Stocks might claw back as bears exit shorts

A short-covering rally happens when traders buy securities to close short positions. Photo: MInt
A short-covering rally happens when traders buy securities to close short positions. Photo: MInt


  • Rally may gather steam if FIIs cut bearish bets on index futures.

MUMBAI : Indian stocks, which rebounded in line with global markets after a brutal losing streak, could claw back more ground if foreign institutional investors (FIIs) cut their bearish bets on Nifty and Bank Nifty (index) futures when markets reopen after the Dussehra holiday.

The short-covering induced rally could see the benchmark Nifty index initially test a key level of 17,429, which, if broken decisively, could catapult it to 17,700-18,000, according to analysts who peg the support at the recent low of 16,748.

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A short-covering rally happens when traders buy securities to close a short position. For example, a short index futures contract on Nifty is covered by buying it back. Buying raises the price of a security. Along with covering (buying back) their futures positions on Tuesday, FIIs cut their holdings of index put options to 275,000 contracts from 313,000 the previous day. An index put gives the right to sell the index at a locked-in price on a future date.

The Nifty, which fell 1,209 points over 12 sessions through 3 October, jumped 2.29% to 17,274.30 the next day, amid a rally across markets. These indices rallied over 2% on Monday after weaker-than-expected manufacturing data in September raised investor hopes of the US Fed turning less hawkish. Also, a U-turn by the Bank of England to sell bonds caused the dollar to weaken against a basket of six currencies, enabling the rupee to strengthen to 81.52 from a low of 81.95 last week.

This drove FIIs to cut their cumulative index short positions in India to 81% on Tuesday from 87% a day earlier. To be sure, they remain significantly short, increasing the chances of an extension in the relief rally.

In absolute terms, FIIs cut their net bearish bets on index futures contracts by 35,677 contracts to 91,752 on Tuesday, the biggest drop since 20 May, when they covered 37,009 contracts.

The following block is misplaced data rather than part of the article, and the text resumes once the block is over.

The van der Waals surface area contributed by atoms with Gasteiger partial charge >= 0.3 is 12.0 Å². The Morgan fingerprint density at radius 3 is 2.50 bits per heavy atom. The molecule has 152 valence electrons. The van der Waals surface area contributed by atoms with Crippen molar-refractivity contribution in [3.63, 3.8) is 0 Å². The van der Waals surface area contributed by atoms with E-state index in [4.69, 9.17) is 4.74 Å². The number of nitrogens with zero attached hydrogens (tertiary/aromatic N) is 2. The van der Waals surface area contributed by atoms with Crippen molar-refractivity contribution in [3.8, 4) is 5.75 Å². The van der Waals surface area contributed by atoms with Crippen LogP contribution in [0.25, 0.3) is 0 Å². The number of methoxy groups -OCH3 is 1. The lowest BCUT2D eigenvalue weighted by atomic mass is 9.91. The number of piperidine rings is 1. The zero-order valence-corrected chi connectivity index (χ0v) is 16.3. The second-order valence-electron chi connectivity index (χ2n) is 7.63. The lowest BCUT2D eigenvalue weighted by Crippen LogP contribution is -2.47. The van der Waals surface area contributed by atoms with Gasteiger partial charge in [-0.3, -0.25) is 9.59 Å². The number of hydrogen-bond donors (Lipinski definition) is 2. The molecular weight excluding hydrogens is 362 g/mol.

The bearish positions were carried forward from last month, coinciding with increased choppiness due to rate hikes by global central banks, raising bond yields from the US to India, adding to the risk-off sentiment, until the heavily beaten Dow and Nasdaq recovered from their 52-week lows.

“What we are seeing here is short covering in line with the global market trend," said S.K. Joshi, executive director, Khambatta Securities. “Depending on global market cues, we could potentially rise to 17,700. If the rally fizzles out, we could test 16,700."

Manoj Murlidharan, vice-president (derivatives) at Religare Broking, said, “Around 75% of the rally in indices and stocks on Tuesday was led by short covering. Given that significant shorts still linger, a potential revival of risk-on sentiment globally could drive Nifty to 17,600-17,700 within a short span."

“Frankly, it’s tough to be reasonably certain as there are too many moving parts, which opens the room for data to turn on a dime, as we have just seen," said Rohit Srivastava, founder, IndiaCharts. “However, if we break 17,429 without falling, the odds of our testing 18,000 shorten. If we falter, though, supports of 17,100 followed by 16,750 could be revisited."

FIIs have net sold $7.7 billion in Indian stocks in FY23 so far, after selling $18.46 billion in the previous fiscal.

Along with this, they remain cumulatively short index futures, which act as hedges to their cash holdings of nearly $600 billion.

By selling a futures contract, an investor hedges his cash position against a possible correction. If the cash shares fall, the short index position or a put option offsets the loss by rising in value.

The hedger transfers the risk to a speculator who takes an opposite view.

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